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John Wallis was an English mathematician who is given partial credit for the development of infinitesimal calculus. Between 1643 and 1689 he served as chief cryptographer for Parliament and, later, the royal court. He is also credited with introducing the symbol for infinity. He similarly used for an infinitesimal. Asteroid 31982 Johnwallis was named after him.
Wallis made significant contributions to trigonometry, calculus, geometry, and the analysis of infinite series. In his Opera Mathematica I (1695) Wallis introduced the term "continued fraction".



John Wallis was an English mathematician who is given partial credit for the development of infinitesimal calculus. Between 1643 and 1689 he served as chief cryptographer for Parliament and, later, the royal court. He is also credited with introducing the symbol for infinity. He similarly used for an infinitesimal. Asteroid 31982 Johnwallis was named after him.
Wallis made significant contributions to trigonometry, calculus, geometry, and the analysis of infinite series. In his Opera Mathematica I (1695) Wallis introduced the term "continued fraction".
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Ptolemy, Astronomer / Mathematician
Claudius Ptolemy was a GrecoEgyptian writer of Alexandria, known as a mathematician, astronomer, geographer, astrologer, and poet of a single epigram in the Greek Anthology. He lived in the city of Alexandria in the Roman province of Egypt, wrote in...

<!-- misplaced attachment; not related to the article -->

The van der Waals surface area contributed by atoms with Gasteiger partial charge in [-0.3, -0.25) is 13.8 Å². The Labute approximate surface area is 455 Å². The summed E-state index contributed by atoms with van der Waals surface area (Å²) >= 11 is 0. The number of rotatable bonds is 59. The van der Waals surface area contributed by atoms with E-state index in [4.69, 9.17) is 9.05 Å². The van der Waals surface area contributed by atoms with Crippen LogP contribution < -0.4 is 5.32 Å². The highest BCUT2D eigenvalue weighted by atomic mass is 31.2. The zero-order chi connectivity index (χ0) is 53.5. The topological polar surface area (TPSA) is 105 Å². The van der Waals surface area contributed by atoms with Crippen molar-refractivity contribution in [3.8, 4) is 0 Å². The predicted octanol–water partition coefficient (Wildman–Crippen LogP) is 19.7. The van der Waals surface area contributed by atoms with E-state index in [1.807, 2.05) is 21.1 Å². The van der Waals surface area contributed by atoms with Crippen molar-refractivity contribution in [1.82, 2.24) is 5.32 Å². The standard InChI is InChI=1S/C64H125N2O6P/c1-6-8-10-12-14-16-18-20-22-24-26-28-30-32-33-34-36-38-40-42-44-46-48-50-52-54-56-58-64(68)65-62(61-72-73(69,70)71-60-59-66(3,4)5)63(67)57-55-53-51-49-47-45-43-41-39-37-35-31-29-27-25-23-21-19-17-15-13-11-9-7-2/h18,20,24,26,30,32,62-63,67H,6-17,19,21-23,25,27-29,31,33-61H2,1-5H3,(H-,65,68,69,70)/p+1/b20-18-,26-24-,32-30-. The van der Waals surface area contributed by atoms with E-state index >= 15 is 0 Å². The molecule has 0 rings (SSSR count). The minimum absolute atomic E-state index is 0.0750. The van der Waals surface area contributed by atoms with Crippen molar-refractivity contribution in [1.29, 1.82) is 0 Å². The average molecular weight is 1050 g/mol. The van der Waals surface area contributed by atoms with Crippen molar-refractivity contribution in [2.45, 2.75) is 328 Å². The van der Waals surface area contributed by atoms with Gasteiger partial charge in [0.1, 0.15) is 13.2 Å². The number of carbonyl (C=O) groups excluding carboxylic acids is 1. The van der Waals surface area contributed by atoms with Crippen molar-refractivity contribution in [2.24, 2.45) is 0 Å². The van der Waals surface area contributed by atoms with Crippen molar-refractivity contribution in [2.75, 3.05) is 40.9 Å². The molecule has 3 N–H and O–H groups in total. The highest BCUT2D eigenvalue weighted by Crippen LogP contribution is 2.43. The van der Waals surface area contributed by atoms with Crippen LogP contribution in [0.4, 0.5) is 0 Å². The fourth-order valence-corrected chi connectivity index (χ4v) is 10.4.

Thomas Hobbes, Philosopher
Thomas Hobbes of Malmesbury was an English philosopher, best known today for his work on political philosophy. His 1651 book Leviathan established the foundation for most of Western political philosophy from the perspective of social contract theory.... 






Cavalieri, Infinitesimal Calculus
Bonaventura Francesco Cavalieri was an Italian mathematician. He is known for his work on the problems of optics and motion, work on the precursors of infinitesimal calculus, and the introduction of logarithms to Italy. Cavalieri's principle in geome... 






Charles I of England, Executed for High Treason
Charles I was monarch of the three kingdoms of England, Scotland, and Ireland from 27 March 1625 until his execution in 1649.
Charles was the second son of King James VI of Scotland, but after his father inherited the English throne in 1603, he mo... 






Blaise Pascal, Inventing a Calculator
Blaise Pascal was a French mathematician, physicist, inventor, writer and Catholic philosopher. He was a child prodigy who was educated by his father, a tax collector in Rouen. Pascal's earliest work was in the natural and applied sciences where he m... 






Christiaan Huygens, Dutch Scientist
Christiaan Huygens was a prominent Dutch mathematician and scientist. He is known particularly as an astronomer, physicist, probabilist and horologist.
Huygens was a leading scientist of his time. His work included early telescopic studies of the... 






Christopher Wren, Architect St. Paul's Cathedral
Sir Christopher Wren was an English anatomist, astronomer, geometer, and mathematicianphysicist, as well as one of the most highly acclaimed English architects in history. He was accorded responsibility for rebuilding 52 churches in the City of Lond... 






Gottfried W. Leibniz, Discovery of Calculus
Gottfried Wilhelm von Leibniz was a German mathematician and philosopher. He occupies a prominent place in the history of mathematics and the history of philosophy.
Leibniz developed calculus independently of Isaac Newton, and Leibniz's mathematic... 






The Royal Society of London
The origins of the Royal Society lie in a group of men who began meeting in the mid1640s to discuss the new philosophy. Its official foundation date is 28 November 1660, when 12 of them met at Gresham College after a lecture by Christopher Wren, the... 



















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